NIKA Project Coded Gestures
NIKA Project Space: Coded Gestures
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NIKA Project Space in Dubai is holding Coded Gestures, a group show which features the following conceptual artists: Fatma Al Ali, Mona Ayyash, Khalid Jauffer, Alexander Ugay, and Minja Gu. It will be on view until 16 July 2023.

Curated by Nadine Khalil, an arts writer, editor, researcher, and curator, the exhibition showcases the works of the artists from non-Western regions, which reveal the correlation between post-Soviet and hyper-capitalist societies. Through a unique artistic lens, the participating artists explore the theme of repetitive gestures and the notion of labour by examining its various manifestations of alienation.

The exhibition opened with a tea ceremony, the performance by Minja Gu titled House Tea de la Maison de la Casa (2023); the visitors were invited to participate and taste hundreds of tea infusions. Another Gu’s work in which she observes and questions daily behaviours, the performance emphasised the significance of the participatory exchange.

Minja Gu, Frozen series, 2023. Black and white photographic prints.

In Alexander Ugay’s video More than a Hundred Thousand Times (2019-20), Korean migrants in post-Soviet countries are reenacting the repetitive labour movements outside the factory. Through the repetition of monotonous movements, they become alienated from their consciousness and enter a meditative state. In the exhibition, Ugay’s artwork Unknown Return (2023) is also on view: it is a series of images generated by AI which depict key historical events affecting the Korean diaspora.

Alexander Ugay, Gaptinuum #1, 2023. Mixed media installation, camera obscura, black-and-white silver gelatin prints, digital prints. Variable dimensions.

Fatma Al Ali’s art piece titled My mother told me not to collect bricks (2020) comprises stacked bricks made of different materials. It examines the relationship between collective systems and individuals.

The exhibited artworks paying particular attention to the repetition are Trampoline (2015) by Mona Ayyash, 42.195 (2006) by Minja Gu, and my job is to look at the sunset (2023) by Khalid. Trampoline is a pixelated loop recording of athletes preparing for their jumps, while 42.195 is 11-hour long video documenting Gu’s two-day marathon. Khalid’s work was created exclusively for the show; it is a documentation of daily sunsets printed in real-time and displayed throughout the duration of the show.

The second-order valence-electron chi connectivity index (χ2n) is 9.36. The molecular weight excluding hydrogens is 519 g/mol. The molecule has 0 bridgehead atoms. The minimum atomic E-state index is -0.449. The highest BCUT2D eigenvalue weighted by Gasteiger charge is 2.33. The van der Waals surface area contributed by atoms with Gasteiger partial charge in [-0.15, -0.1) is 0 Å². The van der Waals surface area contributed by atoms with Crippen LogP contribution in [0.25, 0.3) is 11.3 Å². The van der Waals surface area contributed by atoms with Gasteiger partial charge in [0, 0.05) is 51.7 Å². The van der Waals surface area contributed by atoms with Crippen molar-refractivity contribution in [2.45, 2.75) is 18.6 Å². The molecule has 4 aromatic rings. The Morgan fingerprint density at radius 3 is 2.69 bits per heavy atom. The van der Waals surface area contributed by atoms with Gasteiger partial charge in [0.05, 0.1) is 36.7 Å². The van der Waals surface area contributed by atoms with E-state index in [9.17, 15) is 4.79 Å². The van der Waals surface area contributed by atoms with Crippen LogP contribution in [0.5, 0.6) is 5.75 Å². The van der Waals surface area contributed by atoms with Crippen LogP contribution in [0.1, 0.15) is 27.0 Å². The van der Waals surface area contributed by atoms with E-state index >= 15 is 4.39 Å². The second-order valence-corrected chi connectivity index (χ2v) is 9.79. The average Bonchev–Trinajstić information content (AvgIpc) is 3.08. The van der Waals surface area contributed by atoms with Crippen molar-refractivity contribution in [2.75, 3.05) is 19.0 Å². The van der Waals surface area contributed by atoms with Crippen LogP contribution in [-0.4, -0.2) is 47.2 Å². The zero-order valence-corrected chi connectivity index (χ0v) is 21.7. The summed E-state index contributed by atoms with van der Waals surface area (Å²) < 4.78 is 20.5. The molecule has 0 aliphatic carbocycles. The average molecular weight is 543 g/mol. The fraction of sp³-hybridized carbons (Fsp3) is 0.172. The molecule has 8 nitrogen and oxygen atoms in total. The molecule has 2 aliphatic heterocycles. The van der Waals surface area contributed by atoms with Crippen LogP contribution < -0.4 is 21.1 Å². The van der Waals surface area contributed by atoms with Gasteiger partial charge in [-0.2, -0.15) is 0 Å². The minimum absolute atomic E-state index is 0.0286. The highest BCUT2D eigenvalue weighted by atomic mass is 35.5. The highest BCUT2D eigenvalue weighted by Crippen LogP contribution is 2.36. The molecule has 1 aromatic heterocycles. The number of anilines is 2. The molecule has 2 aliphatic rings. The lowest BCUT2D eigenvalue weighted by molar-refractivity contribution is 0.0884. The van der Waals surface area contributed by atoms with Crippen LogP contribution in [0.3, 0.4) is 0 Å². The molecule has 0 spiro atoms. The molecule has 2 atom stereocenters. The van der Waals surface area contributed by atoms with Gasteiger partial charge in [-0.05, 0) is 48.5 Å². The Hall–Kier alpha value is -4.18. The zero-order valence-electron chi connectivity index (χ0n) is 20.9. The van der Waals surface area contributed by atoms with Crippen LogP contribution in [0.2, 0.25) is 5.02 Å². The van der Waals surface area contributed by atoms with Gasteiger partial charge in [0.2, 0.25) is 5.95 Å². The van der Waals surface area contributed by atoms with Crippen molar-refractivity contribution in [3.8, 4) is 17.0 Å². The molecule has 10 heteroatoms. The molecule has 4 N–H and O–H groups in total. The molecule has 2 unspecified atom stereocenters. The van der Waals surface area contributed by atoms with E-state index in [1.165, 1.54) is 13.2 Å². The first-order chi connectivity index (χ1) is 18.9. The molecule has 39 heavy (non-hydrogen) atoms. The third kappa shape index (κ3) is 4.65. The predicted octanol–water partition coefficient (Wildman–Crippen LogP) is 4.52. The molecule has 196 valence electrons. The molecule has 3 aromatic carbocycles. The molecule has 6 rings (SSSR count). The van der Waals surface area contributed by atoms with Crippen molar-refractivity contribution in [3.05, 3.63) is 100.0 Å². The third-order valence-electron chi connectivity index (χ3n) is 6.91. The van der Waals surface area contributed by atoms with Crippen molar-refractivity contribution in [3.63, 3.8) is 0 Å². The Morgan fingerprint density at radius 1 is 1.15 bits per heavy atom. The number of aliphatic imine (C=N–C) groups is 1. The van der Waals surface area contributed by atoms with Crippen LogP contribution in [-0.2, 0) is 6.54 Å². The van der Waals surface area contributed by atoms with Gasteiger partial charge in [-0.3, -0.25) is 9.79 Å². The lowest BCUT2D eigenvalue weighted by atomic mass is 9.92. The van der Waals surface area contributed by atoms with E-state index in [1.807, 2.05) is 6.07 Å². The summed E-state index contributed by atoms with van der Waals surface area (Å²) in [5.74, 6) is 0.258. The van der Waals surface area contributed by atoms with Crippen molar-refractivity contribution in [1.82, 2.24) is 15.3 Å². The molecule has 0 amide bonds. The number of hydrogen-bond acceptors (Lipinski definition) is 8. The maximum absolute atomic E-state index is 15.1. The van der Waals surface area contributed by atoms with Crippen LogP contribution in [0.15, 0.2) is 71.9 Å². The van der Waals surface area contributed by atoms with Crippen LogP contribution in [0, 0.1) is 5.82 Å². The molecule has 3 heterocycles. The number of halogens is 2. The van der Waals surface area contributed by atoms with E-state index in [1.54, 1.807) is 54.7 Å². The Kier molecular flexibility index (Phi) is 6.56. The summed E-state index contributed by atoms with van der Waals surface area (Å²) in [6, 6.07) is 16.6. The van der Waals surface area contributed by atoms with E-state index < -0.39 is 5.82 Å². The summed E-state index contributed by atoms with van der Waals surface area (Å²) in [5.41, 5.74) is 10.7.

Fatma Al Ali, My Mother Told Me Not To Collect Bricks, 2020-2023. Gypsum bricks, latex bricks, foam plinths, paint. 83cm x 20cm x 20cm.

About the artists

Fatma Al Ali (b. 1994, UAE) is a multidisciplinary Emirati artist; in her art, she delves into the themes of perception and form of materiality, weight, strength and delicacy, juxtapositions, and tension. Using different materials, the artist examines their functionality and makes connections to them and the emotions they evoke.

Mona Ayyash is a Palestinian visual artist who grew up in Dubai, where she still lives and works. Her art practice is focused on repetition, memory, slowness, and boredom.

Mona Ayyash, She’ll be apples, 2013. Three-channel digital video. 36’ 59’’.

Khalid Jauffer (b. 1996, Dubai) is an artist based in UAE; he explores the materiality of everyday objects and coaxes out their metaphoric potential. Khalid utilises his own methodical formula to reveal the spatial relationships between his subjects and their correlation to human beings.

Alexander Ugay (b. 1978, Kyzlorda, Kazakhstan) is a Kazakh photographer and video artist residing in Almaty, Kazakhstan, who comes from a Korean family deported to Central Asia in the 1930s. The themes he explores In his artworks are memory and nostalgia; he is also interested in the interaction of history with today’s reality and the future.

Minja Gu (b. 1977, South Korea) is a Korean artist whose practice involves installation, performance, and photography. In her art pieces, she revisits ideas related to the universal objects of human experience such as labour, time, and love.

To learn more about Coded Gestures, please visit the exhibition’s official web page.

You may also be interested in visiting The Storyteller at Leila Heller Gallery.